In short, the best time to visit France depends on the region you'll be visiting. The South of France is a real summer scorcher but as the Mediterranean climate comes alive, so do the crowds. From mid-June to August, the water is pleasantly warm, and temperatures reach highs of 30°C+. However, if you're keen to discover the French Riviera off-season, go between April-early June or September-November.
Northern France, like nearby Britain, is unpredictable and wet and generally mimics the same temperatures as the UK. The west coast shares also the same unpredictability; even in the summer, it is subject to thundery days.
Temperatures in Central and Eastern France are more comfortable to judge thank to its continental climate – meaning cold winters and hot summers of 25°C.
If the weather isn't a significant consideration, but instead you're looking to avoid the crowds, then give Easter a miss and stick to spring and autumnal months. Ski aficionados should also be aware of the February school ski break.
It’s also worth knowing that the French also love to holiday in their own country between mid-July to the end of August and rightly so – but again, increasing the flurry of crowds.
YOUR IDEAL FRENCH VILLA HOLIDAYS
- For foodies & wine-tasting:
Is there any country more renowned for its food than France? Flavoursome cheeses, melt-in-the-mouth pastries, buttery escargots and some of Europe's finest meat. France is a foodie's paradise through and through. Add in the 7-8 billions of bottles of wine produced each year and you're onto a winner. Thankfully, our concierge service can combine them both together to amplify an already unforgettable holiday. Your villa holiday to France can also be paired with a vineyard visit and wine tours - we can even provide you with a top-of-the-range private chef to recreate some of the regions best dishes.
Top regions for wine tasting: Burgundy, Loire Valley, Aquitaine, Champagne, Dordogne.
- For the best beaches:
If its beaches for days that you're after, France will happily oblige. In particular, the Cote d'Azur. That said, there is also a fair share of good beaches dotted along the southwestern coast, especially in the Landes region - so it's whatever takes your fancy really.
Top regions for beaches: French Riviera, Provence, Biarritz, Corsica, Aquitaine.
- For French village life:
Sleepy, relaxed and quintessentially French - village life is exactly what you expect it to be. Morning strolls to the local market, leisurely drinking an aperitif at lunch and slowing down the overall pace to enjoy the best villages in France. With that in mind, we aim to keep our villas within walking distance of villages, after all, it's the best way to soak up the local culture.
Top regions for quaint villages: Dordogne, Brittany, Normandy, Languedoc.
- For active family holidays:
Don’t like to put your feet up for too long? You're in luck, France is one of natures best-loved playgrounds. Whether it's hiking in the Midi-Pyrénées, skiing in Chamonix or cycling through the Pic du Midi, there's always an outdoor pursuit to sink your teeth into.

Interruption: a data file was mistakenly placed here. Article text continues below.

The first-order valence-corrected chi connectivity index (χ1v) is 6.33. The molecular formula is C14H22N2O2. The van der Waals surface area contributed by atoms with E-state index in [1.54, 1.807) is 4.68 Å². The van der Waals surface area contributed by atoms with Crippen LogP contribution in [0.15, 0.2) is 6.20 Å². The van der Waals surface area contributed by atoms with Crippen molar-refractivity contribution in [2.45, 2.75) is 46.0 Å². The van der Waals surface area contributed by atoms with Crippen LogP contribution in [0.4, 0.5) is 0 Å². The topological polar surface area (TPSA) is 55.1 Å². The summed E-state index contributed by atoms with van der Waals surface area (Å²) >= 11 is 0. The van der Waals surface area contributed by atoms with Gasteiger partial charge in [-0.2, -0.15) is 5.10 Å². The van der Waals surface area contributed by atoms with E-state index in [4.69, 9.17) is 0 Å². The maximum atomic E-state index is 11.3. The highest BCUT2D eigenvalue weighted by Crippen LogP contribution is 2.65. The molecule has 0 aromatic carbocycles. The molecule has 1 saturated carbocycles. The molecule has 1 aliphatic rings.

Top regions for outdoor activities: Dordogne, Vendee et Charente, Normandy and Aquitaine.
- For lovely landscapes:
Mountains, forests, ocean views, vineyards and more - you name it, chances are you'll find it in France. We recognise a good view when we see one and we've made sure that our villas in France have exactly that. Whether it's from the comfort of your veranda, pool, or hot tub, you'll be making the most of these spectacular panoramas.
Top regions for views: Dordogne, Burgundy, Corsica, French Riviera.
Lost in Translation: the French 'je ne sais quoi'
The French are known for their dry wit, straight talking ways, their relaxed approach to life and their indulgent lifestyle. And behind the stereotypical cold façade, are warm-welcoming and hospitable locals. Keep the homebodies on your side by steering clear of these faux pas…
When in France, never waste a good meal, not only is it in poor taste, but the food is too moreish not to devour. In fact, in 2016 France became the first country in the world to ban supermarkets from throwing away unsold food - everything is either donated to food banks or charities.
While we’re on the subject of food – hello, France is the home of gastronomy and was awarded UNESCO World Heritage Status in 2010 - you should know that lunch is between 12-2pm, two-hour lunch breaks are not a myth. Most places stop serving after that, so you've been warned! If you opt for a glass or bottle of wine, always serve your companions first and don't forget to cheers. “Santé!” wishes your table good health, so be sure to make eye contact as you clink glasses.
It also goes without saying but make an effort with the locals in French. Beginner or not, as long as you have a few essential phrases under your belt, you'll fair highly amongst them. While many will speak English, the aim is to do your best.
We owe the word etiquette to the French, so it's no surprise that etiquette and manners are taken seriously, politeness prevails in French culture. To kiss or not to kiss? Typically speaking, if you're greeting a stranger, you'll shake hands while friends and family will kiss - usually twice. Although some will kiss three or four times – depending on the region. In Brittany, they've adopted just one kiss! For the lowdown, this quirky French map of kisses will keep you clued up. Social etiquette is also straightforward, the French aren't into heavy drinking or binges. Avoid getting drunk and being too boisterous, they like to keep their surroundings sweet and mellow.
Beautiful French Villages
South of France Best Beaches